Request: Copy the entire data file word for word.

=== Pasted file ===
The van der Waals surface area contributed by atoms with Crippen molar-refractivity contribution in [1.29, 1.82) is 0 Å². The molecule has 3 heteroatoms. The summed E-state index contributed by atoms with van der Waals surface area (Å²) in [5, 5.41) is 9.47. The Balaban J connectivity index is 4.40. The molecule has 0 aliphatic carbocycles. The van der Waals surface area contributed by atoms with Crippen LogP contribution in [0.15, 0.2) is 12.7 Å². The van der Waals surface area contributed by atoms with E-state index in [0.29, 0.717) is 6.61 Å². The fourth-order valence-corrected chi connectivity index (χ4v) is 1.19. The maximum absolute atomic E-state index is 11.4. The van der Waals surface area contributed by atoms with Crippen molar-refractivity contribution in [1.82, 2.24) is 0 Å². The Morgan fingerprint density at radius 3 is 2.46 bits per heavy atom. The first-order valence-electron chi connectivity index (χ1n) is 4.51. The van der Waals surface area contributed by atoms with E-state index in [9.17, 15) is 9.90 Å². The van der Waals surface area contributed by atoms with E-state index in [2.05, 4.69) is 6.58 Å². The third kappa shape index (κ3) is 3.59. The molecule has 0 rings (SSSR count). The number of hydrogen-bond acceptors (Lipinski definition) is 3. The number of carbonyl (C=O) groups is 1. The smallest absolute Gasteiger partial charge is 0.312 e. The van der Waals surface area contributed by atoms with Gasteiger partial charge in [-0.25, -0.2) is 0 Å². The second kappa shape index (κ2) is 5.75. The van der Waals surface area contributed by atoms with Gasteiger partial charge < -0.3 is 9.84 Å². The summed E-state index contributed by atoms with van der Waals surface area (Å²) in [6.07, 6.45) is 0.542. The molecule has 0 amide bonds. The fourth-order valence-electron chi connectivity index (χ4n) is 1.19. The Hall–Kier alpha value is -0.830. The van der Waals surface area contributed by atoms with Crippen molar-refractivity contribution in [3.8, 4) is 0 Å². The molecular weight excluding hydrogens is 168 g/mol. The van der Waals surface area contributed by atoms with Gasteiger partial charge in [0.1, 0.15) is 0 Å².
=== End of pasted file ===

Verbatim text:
The van der Waals surface area contributed by atoms with Crippen molar-refractivity contribution in [1.29, 1.82) is 0 Å². The molecule has 3 heteroatoms. The summed E-state index contributed by atoms with van der Waals surface area (Å²) in [5, 5.41) is 9.47. The Balaban J connectivity index is 4.40. The molecule has 0 aliphatic carbocycles. The van der Waals surface area contributed by atoms with Crippen LogP contribution in [0.15, 0.2) is 12.7 Å². The van der Waals surface area contributed by atoms with E-state index in [0.29, 0.717) is 6.61 Å². The fourth-order valence-corrected chi connectivity index (χ4v) is 1.19. The maximum absolute atomic E-state index is 11.4. The van der Waals surface area contributed by atoms with Crippen molar-refractivity contribution in [1.82, 2.24) is 0 Å². The Morgan fingerprint density at radius 3 is 2.46 bits per heavy atom. The first-order valence-electron chi connectivity index (χ1n) is 4.51. The van der Waals surface area contributed by atoms with E-state index in [9.17, 15) is 9.90 Å². The van der Waals surface area contributed by atoms with E-state index in [2.05, 4.69) is 6.58 Å². The third kappa shape index (κ3) is 3.59. The molecule has 0 rings (SSSR count). The number of hydrogen-bond acceptors (Lipinski definition) is 3. The number of carbonyl (C=O) groups is 1. The smallest absolute Gasteiger partial charge is 0.312 e. The van der Waals surface area contributed by atoms with Gasteiger partial charge in [-0.25, -0.2) is 0 Å². The second kappa shape index (κ2) is 5.75. The van der Waals surface area contributed by atoms with Gasteiger partial charge < -0.3 is 9.84 Å². The summed E-state index contributed by atoms with van der Waals surface area (Å²) in [6.07, 6.45) is 0.542. The molecule has 0 amide bonds. The fourth-order valence-electron chi connectivity index (χ4n) is 1.19. The Hall–Kier alpha value is -0.830. The van der Waals surface area contributed by atoms with Crippen molar-refractivity contribution in [3.8, 4) is 0 Å². The molecular weight excluding hydrogens is 168 g/mol. The van der Waals surface area contributed by atoms with Gasteiger partial charge in [0.1, 0.15) is 0 Å².